Saturday, September 08, 2007

Candlelight Debris

A decade ago when CrafterKat and I were in our Celestial Phase, we would routinely go to the little craft showcases over the holidays or visit the outdoor markets on the weekends. We often ended up with little hand-crafted soaps, copper twisty rings with a bead through the center, ceramic pitchers to hold kitchen implements, a bag or article of clothing with stars and moons, or honeycombed candles in bright Christmas colors. On one such trip to the Portland Saturday market, we purchased a candle holder that mounts to the wall. You cleverly put the candle on the little stand and the mirror on the back illuminates the flame. In my mind, this simple wooden plank was, in actuality, a piece of Dark Ages technology and fit our castle home accordingly; if we had more money, I’m sure we would have lined the stairwell with them (to the feast hall bedrooms).

When the Renaissance-skilled crafter unhooked the ever-affordable torch plank from the wall, we noticed why it was so reasonably priced. The mirror on the back of the plank was secured with non-medieval, very twentieth century duct tape. Still, we love this little gem and have it mounted by our bedroom door.

The problem is we rarely remember it is—it is simple ornamentation.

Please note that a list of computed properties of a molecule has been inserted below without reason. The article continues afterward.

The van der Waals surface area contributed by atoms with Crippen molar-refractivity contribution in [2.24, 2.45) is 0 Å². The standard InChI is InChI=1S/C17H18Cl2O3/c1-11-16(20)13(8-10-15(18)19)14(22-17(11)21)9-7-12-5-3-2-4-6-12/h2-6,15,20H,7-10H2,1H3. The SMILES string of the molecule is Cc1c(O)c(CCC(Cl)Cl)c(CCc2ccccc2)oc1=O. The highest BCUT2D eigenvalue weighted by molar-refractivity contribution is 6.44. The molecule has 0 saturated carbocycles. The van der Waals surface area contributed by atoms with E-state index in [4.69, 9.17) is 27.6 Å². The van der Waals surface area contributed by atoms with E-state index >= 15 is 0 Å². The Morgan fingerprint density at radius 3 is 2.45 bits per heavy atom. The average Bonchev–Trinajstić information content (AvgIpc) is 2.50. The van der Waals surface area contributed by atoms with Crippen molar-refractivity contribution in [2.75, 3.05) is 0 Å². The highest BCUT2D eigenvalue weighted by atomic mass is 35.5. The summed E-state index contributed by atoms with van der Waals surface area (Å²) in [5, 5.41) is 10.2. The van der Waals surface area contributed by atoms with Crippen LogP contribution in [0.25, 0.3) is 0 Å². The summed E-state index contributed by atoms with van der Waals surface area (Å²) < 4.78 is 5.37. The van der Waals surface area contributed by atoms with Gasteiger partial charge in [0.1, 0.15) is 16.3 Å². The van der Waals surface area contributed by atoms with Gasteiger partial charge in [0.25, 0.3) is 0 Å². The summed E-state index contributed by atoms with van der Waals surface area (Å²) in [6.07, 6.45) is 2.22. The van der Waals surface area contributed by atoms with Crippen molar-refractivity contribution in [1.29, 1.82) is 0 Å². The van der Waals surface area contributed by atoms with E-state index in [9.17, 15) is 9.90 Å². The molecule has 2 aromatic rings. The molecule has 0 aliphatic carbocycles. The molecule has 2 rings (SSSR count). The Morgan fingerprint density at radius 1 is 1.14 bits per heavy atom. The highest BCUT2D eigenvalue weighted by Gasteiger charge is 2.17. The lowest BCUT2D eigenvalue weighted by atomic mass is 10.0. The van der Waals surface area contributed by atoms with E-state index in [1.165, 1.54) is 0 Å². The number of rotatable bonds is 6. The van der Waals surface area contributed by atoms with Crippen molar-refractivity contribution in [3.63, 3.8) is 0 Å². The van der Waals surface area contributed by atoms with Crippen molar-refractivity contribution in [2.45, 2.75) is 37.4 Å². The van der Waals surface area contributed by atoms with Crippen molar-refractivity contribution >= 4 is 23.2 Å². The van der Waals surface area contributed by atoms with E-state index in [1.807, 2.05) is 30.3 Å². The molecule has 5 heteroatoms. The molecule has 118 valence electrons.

Unless the thirteenth century is thrust upon us as it was Wednesday night.

Six houses in our neighborhood lost power that night. I talked with our neighbors at 7:20 while CrafterKat and Critter were out purchasing items from the Oh-And-My-Teacher-Said-We-Need-This-Too list. “PGE says it will be back on by 7:30,” she told me.

By 8:00, I was lighting candles, including our special duct-taped torch, and combing through the little drawers in our bathroom vanity looking for a hair twisty. Instead, I found a decade of memories and mysteries.

The candlelight was extremely helpful. Or the fact that the darkness was mostly all-encompassing; I had no problem sorting things into Keepers and Keep Not-ers. I tossed lipstick shades I hadn’t worn since before Critter arrived in our lives, suction cups from some failed organizational system that no longer stuck to anything, a single fake ivy leaf from a never-dusted (and therefore tossed) fake plant. An empty bag of razors and an equally empty hotel sewing kit. I amassed a pile of complimentary shampoos, conditioners, and hand lotions for the downstairs guest bathroom.

Box lids with the Clarol hair color I chose three years ago went into the trash. Along with the extra sets of hair coloring plastic gloves that never fit your hands correctly (but might fit the Desert Engineer). Singleton barrettes that had lost their hair mate? Gone. Rusty, dime-sized baby pins? Tossed. Safeway Pharmacy bags, empty of their medication? Chucked. Housing confirmation for a Bella Beach vacation rental? Shredded. The lid to a Feliway jar (as opposed to something from Milliways which would have been in the Keeper pile)? Pitched.

And the memories? I kept those.

Two sheets of paper with scribbled animal doodles from a trip Critter and I took to the coast. A random Tuesday love note. A magazine clipping on how to make a Kir, a Dijon classic beverage. An antique ceramic pin which must have come from my mother. My hospital bracelet from April. The koa wood barrette CrafterKat’s parents gave me from Hawaii.

I’m still uncertain how such an array of things ended up in just three little bathroom drawers. Perhaps it was dark and I couldn’t find a candle.